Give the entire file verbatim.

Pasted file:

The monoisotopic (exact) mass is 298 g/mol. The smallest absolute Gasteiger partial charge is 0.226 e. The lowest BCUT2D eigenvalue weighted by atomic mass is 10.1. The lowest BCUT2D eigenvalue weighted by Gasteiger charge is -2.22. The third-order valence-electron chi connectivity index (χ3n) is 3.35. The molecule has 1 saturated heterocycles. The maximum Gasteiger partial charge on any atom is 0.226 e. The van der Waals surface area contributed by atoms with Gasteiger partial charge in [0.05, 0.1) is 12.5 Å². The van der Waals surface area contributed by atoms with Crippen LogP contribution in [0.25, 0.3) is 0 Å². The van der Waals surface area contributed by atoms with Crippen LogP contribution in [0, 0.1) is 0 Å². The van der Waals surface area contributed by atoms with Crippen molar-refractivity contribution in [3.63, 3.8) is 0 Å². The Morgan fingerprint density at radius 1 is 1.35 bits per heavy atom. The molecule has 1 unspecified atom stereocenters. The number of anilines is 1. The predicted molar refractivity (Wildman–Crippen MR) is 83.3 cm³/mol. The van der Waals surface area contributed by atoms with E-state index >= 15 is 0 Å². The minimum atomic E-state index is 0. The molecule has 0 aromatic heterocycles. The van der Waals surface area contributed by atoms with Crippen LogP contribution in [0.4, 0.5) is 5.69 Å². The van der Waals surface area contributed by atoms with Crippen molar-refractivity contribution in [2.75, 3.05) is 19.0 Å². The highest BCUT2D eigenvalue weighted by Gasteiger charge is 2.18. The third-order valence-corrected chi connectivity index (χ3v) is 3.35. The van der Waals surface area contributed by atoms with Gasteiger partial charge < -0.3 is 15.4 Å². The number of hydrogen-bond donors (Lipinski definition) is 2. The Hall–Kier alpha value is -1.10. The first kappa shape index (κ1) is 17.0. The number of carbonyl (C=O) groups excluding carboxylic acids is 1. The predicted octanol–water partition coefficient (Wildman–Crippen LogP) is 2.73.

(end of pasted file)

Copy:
The monoisotopic (exact) mass is 298 g/mol. The smallest absolute Gasteiger partial charge is 0.226 e. The lowest BCUT2D eigenvalue weighted by atomic mass is 10.1. The lowest BCUT2D eigenvalue weighted by Gasteiger charge is -2.22. The third-order valence-electron chi connectivity index (χ3n) is 3.35. The molecule has 1 saturated heterocycles. The maximum Gasteiger partial charge on any atom is 0.226 e. The van der Waals surface area contributed by atoms with Gasteiger partial charge in [0.05, 0.1) is 12.5 Å². The van der Waals surface area contributed by atoms with Crippen LogP contribution in [0.25, 0.3) is 0 Å². The van der Waals surface area contributed by atoms with Crippen LogP contribution in [0, 0.1) is 0 Å². The van der Waals surface area contributed by atoms with Crippen molar-refractivity contribution in [3.63, 3.8) is 0 Å². The Morgan fingerprint density at radius 1 is 1.35 bits per heavy atom. The molecule has 1 unspecified atom stereocenters. The number of anilines is 1. The predicted molar refractivity (Wildman–Crippen MR) is 83.3 cm³/mol. The van der Waals surface area contributed by atoms with E-state index >= 15 is 0 Å². The minimum atomic E-state index is 0. The molecule has 0 aromatic heterocycles. The van der Waals surface area contributed by atoms with Crippen LogP contribution in [0.4, 0.5) is 5.69 Å². The van der Waals surface area contributed by atoms with Crippen molar-refractivity contribution in [2.75, 3.05) is 19.0 Å². The highest BCUT2D eigenvalue weighted by Gasteiger charge is 2.18. The third-order valence-corrected chi connectivity index (χ3v) is 3.35. The van der Waals surface area contributed by atoms with Gasteiger partial charge < -0.3 is 15.4 Å². The number of hydrogen-bond donors (Lipinski definition) is 2. The Hall–Kier alpha value is -1.10. The first kappa shape index (κ1) is 17.0. The number of carbonyl (C=O) groups excluding carboxylic acids is 1. The predicted octanol–water partition coefficient (Wildman–Crippen LogP) is 2.73.